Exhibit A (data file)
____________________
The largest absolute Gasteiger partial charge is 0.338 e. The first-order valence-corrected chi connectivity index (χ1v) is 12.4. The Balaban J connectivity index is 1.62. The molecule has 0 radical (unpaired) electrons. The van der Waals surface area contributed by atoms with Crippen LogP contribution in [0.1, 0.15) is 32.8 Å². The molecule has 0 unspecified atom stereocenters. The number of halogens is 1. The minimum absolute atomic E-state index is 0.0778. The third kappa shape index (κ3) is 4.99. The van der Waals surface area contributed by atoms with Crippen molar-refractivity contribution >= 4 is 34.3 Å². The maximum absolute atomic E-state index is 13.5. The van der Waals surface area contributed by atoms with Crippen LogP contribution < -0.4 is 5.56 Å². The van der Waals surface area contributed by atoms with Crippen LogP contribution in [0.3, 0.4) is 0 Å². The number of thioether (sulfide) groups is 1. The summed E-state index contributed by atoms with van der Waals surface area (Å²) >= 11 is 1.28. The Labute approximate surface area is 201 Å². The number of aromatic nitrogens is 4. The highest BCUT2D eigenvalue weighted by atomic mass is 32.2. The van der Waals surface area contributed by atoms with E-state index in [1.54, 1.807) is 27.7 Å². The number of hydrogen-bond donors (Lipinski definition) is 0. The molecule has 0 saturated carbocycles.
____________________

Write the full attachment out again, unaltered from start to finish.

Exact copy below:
The largest absolute Gasteiger partial charge is 0.338 e. The first-order valence-corrected chi connectivity index (χ1v) is 12.4. The Balaban J connectivity index is 1.62. The molecule has 0 radical (unpaired) electrons. The van der Waals surface area contributed by atoms with Crippen LogP contribution in [0.1, 0.15) is 32.8 Å². The molecule has 0 unspecified atom stereocenters. The number of halogens is 1. The minimum absolute atomic E-state index is 0.0778. The third kappa shape index (κ3) is 4.99. The van der Waals surface area contributed by atoms with Crippen molar-refractivity contribution >= 4 is 34.3 Å². The maximum absolute atomic E-state index is 13.5. The van der Waals surface area contributed by atoms with Crippen LogP contribution < -0.4 is 5.56 Å². The van der Waals surface area contributed by atoms with Crippen LogP contribution in [0.3, 0.4) is 0 Å². The number of thioether (sulfide) groups is 1. The summed E-state index contributed by atoms with van der Waals surface area (Å²) >= 11 is 1.28. The Labute approximate surface area is 201 Å². The number of aromatic nitrogens is 4. The highest BCUT2D eigenvalue weighted by atomic mass is 32.2. The van der Waals surface area contributed by atoms with E-state index in [1.54, 1.807) is 27.7 Å². The number of hydrogen-bond donors (Lipinski definition) is 0. The molecule has 0 saturated carbocycles.